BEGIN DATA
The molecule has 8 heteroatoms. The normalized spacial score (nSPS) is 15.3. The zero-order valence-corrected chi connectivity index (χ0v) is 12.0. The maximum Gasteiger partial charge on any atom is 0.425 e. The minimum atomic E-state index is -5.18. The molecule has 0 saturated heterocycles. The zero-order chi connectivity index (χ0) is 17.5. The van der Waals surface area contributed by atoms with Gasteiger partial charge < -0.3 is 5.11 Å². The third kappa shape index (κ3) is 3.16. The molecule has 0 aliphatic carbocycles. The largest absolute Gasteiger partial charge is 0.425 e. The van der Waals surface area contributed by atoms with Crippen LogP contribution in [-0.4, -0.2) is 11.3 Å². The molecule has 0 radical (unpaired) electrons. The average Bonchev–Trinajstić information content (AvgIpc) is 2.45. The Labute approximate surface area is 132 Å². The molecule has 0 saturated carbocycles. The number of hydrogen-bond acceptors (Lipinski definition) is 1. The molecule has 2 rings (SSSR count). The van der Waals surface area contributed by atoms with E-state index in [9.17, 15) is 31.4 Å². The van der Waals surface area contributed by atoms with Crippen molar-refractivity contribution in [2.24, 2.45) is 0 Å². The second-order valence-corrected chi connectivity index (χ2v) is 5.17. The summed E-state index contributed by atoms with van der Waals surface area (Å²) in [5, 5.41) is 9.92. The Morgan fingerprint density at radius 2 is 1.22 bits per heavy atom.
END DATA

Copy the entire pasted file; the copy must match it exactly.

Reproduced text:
The molecule has 8 heteroatoms. The normalized spacial score (nSPS) is 15.3. The zero-order valence-corrected chi connectivity index (χ0v) is 12.0. The maximum Gasteiger partial charge on any atom is 0.425 e. The minimum atomic E-state index is -5.18. The molecule has 0 saturated heterocycles. The zero-order chi connectivity index (χ0) is 17.5. The van der Waals surface area contributed by atoms with Gasteiger partial charge < -0.3 is 5.11 Å². The third kappa shape index (κ3) is 3.16. The molecule has 0 aliphatic carbocycles. The largest absolute Gasteiger partial charge is 0.425 e. The van der Waals surface area contributed by atoms with Crippen LogP contribution in [-0.4, -0.2) is 11.3 Å². The molecule has 0 radical (unpaired) electrons. The average Bonchev–Trinajstić information content (AvgIpc) is 2.45. The Labute approximate surface area is 132 Å². The molecule has 0 saturated carbocycles. The number of hydrogen-bond acceptors (Lipinski definition) is 1. The molecule has 2 rings (SSSR count). The van der Waals surface area contributed by atoms with E-state index in [9.17, 15) is 31.4 Å². The van der Waals surface area contributed by atoms with Crippen molar-refractivity contribution in [2.24, 2.45) is 0 Å². The second-order valence-corrected chi connectivity index (χ2v) is 5.17. The summed E-state index contributed by atoms with van der Waals surface area (Å²) in [5, 5.41) is 9.92. The Morgan fingerprint density at radius 2 is 1.22 bits per heavy atom.